Lena and Habana
Expectations and realizations
by M.B. Lewis
Initial rumblings about the new Latin-inspired double-decker destination restaurant on Ann Arbor's prime corner were not encouraging. Friends bemoaned high prices and bland food at Lena, the upscale ground-floor dining space. The first dozen Yelp-ing assessments ranged from meh to mad.
Since Lena upstairs has the more ambitious menu, I decided to explore the basement first. The cave-like Habana features a simpler version of the artsy fare upstairs, with small plates created by the same accomplished Ecuadoran chef, Gabriel Vera, but assembled in a satellite kitchen and offered at lower prices.
Once your bat eyes adjust to the stone-walled space, there's a lot to like in Habana, with its campy crystal chandeliers, sparkly tall mojitos that have cute round ice cubes with lime juice and mint leaves frozen in, and other fruity rum cocktails (though the syrupy signature margarita should come with a mega-sugar warning). Big art deco posters from the old Cafe Habana line the intimate side rooms--literally extending under the sidewalks of Liberty and Main.
Habana shares its fresh-tasting shellfish ceviche, a little sweet and totally devoid of unwelcome fishiness, with Lena upstairs. The rest of the menu is mostly high-quality bar food, with "tacos" and "sliders" constructed from ingredients like sturdy grilled skirt steak, watermelon barbecue sauce, and cilantro aioli. The Cuban sandwich in particular is a treat, with thin slices of pork belly, smoked ham, and Manchego cheese and light mustard sauce on wafer-like grill-pressed white bread. Fresh tomato salsa and lettuce adorn most plates. At eight or nine bucks for three portions, this relatively healthy lounge fare seems an awesome value. High-mounted TVs playing sports draw your eyes like beacons in the dark room; for complete distraction, come back on salsa dancing nights.
Habana's pleasant surprises raised expectations for dinner in the showplace space upstairs. Strolling into Lena's large dining room, you immediately feel a sense of good design, reaffirmed in everything your eye lands upon, from the tall white freestanding chimenea fireplace in front
to porthole openings between booths. Elegance exudes from soft white lights and creamy textured walls setting off tropical-wood-toned trim and sculptures.
Though Lena had been open for a month by the time I ate there, the best thing to be said about my first meal was that it showed potential for greatness.
It didn't start out well. The beef empanada had unappetizingly greasy dough and more raisins than beef in the filling--traditional, yes, but not what I expected based on the menu description. A starter of smashed and fried plantain tostones came decked out in salsa and cheese sauce scribbles but tasted mushy and bland.
Then the food got better: An interesting salad contrasted compressed watermelon chunks with arugula and whipped goat cheese. An entree of sea-bass-like corvina was crispy-brown on the outside and complemented by matchstick plantains, peanut sauce, and salsa. Another dish of squashes and bite-size sweet potato gnocchi arrived smothered in a rich brown butter sauce that seemed a bit odd in a dessert-custard way. After a few bites, I checked my handy web printout of the menu for something that might explain the heavy taste of the sauce. Sure enough, as was quickly confirmed by a manager, the olives ("castle ventrano," the menu boasted) had been left out. "Line cook problem," she stated glumly. Her added "I will be sure to tell Chef Gabriel ..." trailed off as she lickety-splitted to the glowing kitchen in back. She returned quickly with a little dish of chopped bright green olives. Mixing them in made all the difference--the salty little devils inspired the sauce to savory complexity.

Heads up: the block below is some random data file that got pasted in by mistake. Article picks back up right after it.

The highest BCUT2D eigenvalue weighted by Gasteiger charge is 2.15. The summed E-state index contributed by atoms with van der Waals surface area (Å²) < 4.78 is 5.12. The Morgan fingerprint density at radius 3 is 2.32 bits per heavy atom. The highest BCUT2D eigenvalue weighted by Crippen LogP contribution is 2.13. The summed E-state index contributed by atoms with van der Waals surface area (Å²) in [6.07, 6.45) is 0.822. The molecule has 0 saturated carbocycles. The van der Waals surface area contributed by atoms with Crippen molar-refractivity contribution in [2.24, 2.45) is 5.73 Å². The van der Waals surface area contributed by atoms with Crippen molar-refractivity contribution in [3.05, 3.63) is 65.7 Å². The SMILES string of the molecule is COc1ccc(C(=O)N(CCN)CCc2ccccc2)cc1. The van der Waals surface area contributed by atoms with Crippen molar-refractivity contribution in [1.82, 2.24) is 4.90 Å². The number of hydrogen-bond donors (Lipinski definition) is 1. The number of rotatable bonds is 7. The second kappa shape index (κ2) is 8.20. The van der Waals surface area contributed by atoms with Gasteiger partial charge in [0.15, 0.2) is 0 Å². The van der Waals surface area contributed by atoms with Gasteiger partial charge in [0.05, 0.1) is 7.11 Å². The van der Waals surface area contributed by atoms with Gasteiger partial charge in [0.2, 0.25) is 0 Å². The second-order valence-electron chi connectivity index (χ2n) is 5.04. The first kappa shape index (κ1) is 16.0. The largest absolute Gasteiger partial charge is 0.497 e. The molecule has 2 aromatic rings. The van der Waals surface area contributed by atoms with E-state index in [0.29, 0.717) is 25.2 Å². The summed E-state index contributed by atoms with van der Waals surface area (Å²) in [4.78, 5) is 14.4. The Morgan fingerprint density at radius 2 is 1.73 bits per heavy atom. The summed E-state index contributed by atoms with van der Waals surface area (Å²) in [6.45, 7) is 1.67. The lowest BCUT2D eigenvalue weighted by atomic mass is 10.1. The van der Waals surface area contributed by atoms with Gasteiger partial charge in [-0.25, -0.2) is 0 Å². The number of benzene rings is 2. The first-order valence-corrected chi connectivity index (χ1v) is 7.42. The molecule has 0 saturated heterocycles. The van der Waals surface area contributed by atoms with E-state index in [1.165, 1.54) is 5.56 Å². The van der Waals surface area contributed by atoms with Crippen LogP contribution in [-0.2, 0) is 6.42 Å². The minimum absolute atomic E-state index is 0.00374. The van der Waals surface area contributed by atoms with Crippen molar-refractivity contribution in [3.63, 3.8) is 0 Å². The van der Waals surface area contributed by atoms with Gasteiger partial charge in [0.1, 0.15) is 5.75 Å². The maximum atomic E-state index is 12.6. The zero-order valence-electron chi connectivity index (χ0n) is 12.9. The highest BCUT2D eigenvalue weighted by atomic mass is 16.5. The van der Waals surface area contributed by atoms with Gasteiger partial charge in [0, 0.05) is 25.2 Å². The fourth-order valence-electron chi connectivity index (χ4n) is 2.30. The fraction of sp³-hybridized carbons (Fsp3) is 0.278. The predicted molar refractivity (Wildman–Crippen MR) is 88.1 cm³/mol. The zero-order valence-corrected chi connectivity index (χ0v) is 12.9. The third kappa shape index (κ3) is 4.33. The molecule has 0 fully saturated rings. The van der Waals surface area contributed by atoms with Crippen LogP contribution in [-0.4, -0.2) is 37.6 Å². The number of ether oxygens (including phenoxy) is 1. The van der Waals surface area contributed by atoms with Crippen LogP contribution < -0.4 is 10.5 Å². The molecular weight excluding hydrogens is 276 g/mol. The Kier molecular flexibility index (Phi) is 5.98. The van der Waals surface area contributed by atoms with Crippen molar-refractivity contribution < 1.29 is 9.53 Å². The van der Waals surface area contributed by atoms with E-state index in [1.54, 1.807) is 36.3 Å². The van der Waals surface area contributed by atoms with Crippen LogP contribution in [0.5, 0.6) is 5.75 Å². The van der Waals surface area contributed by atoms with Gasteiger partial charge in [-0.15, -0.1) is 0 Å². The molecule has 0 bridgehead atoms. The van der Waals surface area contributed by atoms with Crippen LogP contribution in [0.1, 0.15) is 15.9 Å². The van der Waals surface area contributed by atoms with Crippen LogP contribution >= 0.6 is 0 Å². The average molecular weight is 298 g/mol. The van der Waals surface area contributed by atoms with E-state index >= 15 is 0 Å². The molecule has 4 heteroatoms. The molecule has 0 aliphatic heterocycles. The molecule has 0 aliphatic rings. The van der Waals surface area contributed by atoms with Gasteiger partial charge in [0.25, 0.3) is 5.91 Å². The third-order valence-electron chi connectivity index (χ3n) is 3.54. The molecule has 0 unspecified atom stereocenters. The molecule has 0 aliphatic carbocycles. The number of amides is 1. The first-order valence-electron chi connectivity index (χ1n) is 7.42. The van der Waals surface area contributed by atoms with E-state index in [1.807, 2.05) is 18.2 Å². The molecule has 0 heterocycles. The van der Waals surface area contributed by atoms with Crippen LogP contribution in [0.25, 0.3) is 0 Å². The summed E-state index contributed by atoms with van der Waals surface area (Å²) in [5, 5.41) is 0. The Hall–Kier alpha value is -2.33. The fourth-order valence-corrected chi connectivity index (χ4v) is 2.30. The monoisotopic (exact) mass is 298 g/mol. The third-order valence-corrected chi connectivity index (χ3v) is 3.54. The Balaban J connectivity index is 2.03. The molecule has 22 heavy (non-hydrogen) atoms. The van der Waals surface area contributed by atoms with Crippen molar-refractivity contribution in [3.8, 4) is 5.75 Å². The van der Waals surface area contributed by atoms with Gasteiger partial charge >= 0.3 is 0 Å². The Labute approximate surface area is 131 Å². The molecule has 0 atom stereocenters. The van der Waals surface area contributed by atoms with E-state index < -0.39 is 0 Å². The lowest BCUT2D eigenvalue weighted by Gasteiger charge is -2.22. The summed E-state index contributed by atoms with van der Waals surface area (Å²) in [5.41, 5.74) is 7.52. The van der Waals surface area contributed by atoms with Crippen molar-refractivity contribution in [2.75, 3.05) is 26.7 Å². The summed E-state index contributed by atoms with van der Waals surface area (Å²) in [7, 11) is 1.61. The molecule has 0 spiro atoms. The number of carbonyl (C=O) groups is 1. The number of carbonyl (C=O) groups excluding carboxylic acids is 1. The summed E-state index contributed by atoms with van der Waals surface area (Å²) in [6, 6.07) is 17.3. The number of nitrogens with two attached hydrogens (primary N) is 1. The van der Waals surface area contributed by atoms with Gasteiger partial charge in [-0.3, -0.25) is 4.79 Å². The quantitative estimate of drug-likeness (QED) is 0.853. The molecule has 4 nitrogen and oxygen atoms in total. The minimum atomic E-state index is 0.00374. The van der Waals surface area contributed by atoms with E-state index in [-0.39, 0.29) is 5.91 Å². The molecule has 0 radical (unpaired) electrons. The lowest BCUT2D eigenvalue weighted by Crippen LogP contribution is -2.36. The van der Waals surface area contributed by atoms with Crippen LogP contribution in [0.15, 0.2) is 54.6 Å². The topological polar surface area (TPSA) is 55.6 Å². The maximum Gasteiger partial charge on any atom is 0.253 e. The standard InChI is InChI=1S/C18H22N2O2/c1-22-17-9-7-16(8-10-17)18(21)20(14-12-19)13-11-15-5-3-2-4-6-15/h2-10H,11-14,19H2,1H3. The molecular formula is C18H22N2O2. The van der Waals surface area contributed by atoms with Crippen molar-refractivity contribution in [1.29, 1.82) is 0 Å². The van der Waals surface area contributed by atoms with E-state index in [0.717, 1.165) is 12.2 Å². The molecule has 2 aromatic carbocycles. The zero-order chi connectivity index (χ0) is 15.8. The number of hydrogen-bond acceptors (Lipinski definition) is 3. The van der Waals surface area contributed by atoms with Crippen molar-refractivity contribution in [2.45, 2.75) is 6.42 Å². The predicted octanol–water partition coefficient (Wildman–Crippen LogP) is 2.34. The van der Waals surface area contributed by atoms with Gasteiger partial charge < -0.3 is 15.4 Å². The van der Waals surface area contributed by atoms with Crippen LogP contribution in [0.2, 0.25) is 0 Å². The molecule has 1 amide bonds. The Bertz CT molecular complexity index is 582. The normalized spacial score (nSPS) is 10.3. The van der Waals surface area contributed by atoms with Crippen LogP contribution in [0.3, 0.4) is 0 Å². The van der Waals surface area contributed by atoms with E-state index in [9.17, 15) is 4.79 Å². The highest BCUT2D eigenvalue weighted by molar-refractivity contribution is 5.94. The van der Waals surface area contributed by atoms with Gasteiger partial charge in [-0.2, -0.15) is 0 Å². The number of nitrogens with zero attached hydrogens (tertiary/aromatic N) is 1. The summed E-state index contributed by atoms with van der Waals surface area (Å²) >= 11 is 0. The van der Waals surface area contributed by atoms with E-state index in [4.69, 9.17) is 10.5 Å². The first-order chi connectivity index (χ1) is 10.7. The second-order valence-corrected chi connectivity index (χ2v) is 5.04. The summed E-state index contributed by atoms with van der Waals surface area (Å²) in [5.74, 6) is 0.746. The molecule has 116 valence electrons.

This experience, and the assertion by our opinionated server that the chef considered the menu a work in progress, made me feel a little guilty about visiting in judgment so soon. Clearly, Chef Gabriel and his crew at Lena needed more time. I vowed to push my deadline to the limit before my final visit.
Nearly two weeks later, I nervously returned. It was a crowded weekend night this time, with twice the number of servers circling the noisy room, now vaquero-costumed in jeans, ties tucked into bright checkered shirts.
Our dinners lived up to the festive vibe, starting with an amazing (and new-to-the-menu) appetizer of seared duck and cilantro-microgreen-topped polenta cakes perfect for sopping up every drop of decadent gravy. A roasted red and golden beet salad with avocado sauce and a crispy parmesan cracker was similarly excellent, although small enough to leave us wanting more. Surf (giant sea scallops) and turf (cumin-and-paprika-rubbed thin-sliced skirt steak) were both pleasing, although the shellfish's robust barley-grain risotto was heavy on salt.
"The service has been pretty much perfect this time," I sighed contentedly to my companion as we lingered over coffee and a berry-garnished sweetly dense flan (also consider the dulce tres leches cake). I spoke too soon, because our still-smiling server arrived to drop off someone else's check and trotted out of sight before I noticed.
Oh well, mistakes happen. And I learned, while reading the stranger's check, that Lena offers a free dessert on your birthday.
226 S. Main
Mon.-Thurs. 11 a.m.-11 p.m., Fri. & Sat. 11 a.m.-midnight, Sun. noon-10 p.m.
Small plates and salads $7-$12,
entrees $18-$34, desserts $7-$9.
Open for food Sun.-Thurs. 5 p.m.-11 p.m., Fri. & Sat. 5 p.m.-midnight, Sun. 5-10 p.m. (bar open till 2 a.m. Mon.-Sat., midnight Sun.)
Ceviches, small plates, and sandwiches $7-$9.
[Originally published in November, 2012.]